Paul received his B.Sc. in Mathematics in 1981, an M.Sc. in Computer Science in 1982, and Ph.D. in Computer Science in 1987, all from the University of Toronto. He was a Post-doctoral Research Associate at M.I.T. for the 1986-87 academic year and joined the University of Washington in 1987.
Paul's research is in pure and applied computational complexity. A major focus of his research is in proving lower bounds on the resources needed for solving computational problems. Such topics include communication complexity, time-space tradeoff lower bounds, circuit complexity, proof complexity, and data structures. Another focus of his research is on problems related to formal reasoning, including SAT-solving. His research includes applications of computational complexity in formal verification of software and hardware (currently focused on verifying non-linear arithmetic), in the study of databases, and in AI, particularly in knowledge representation, learning, and probabilistic inference.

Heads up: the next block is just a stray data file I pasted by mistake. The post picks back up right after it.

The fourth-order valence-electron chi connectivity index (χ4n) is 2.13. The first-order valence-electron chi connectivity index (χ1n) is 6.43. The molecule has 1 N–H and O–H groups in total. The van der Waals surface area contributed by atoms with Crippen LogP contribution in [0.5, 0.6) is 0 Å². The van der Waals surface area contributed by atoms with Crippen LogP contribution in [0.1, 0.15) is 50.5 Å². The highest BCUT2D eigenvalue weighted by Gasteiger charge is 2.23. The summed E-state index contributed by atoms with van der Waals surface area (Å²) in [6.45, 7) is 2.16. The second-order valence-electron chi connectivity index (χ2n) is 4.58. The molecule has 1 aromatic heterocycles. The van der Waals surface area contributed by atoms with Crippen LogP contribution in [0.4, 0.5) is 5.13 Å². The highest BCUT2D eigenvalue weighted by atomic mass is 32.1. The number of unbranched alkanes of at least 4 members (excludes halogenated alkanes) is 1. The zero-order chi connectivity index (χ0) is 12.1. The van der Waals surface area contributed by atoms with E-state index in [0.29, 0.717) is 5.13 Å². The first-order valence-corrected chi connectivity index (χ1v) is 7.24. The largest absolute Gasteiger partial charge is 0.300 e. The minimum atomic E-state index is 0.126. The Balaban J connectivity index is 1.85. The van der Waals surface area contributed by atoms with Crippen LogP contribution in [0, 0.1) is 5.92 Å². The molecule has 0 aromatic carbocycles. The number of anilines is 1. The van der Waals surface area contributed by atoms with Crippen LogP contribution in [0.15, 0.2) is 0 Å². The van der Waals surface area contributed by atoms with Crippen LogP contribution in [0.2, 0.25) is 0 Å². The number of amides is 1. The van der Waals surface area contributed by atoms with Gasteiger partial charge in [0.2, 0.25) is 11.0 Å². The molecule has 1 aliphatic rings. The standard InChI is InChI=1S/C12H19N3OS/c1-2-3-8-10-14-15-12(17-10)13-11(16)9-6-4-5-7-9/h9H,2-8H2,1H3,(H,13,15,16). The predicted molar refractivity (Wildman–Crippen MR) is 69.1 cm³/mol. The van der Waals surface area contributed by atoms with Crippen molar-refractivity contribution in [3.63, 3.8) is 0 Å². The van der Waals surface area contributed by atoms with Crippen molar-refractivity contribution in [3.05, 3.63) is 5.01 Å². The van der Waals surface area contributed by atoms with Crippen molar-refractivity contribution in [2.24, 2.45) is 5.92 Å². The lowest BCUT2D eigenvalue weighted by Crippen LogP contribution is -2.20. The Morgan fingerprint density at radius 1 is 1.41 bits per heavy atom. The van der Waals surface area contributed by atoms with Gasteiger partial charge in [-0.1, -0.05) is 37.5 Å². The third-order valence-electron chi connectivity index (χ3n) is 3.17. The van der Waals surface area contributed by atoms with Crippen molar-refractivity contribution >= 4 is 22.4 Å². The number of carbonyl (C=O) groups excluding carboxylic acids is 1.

Paul enjoys squash, softball and other sports where enthusiasm can compensate for a lack of talent.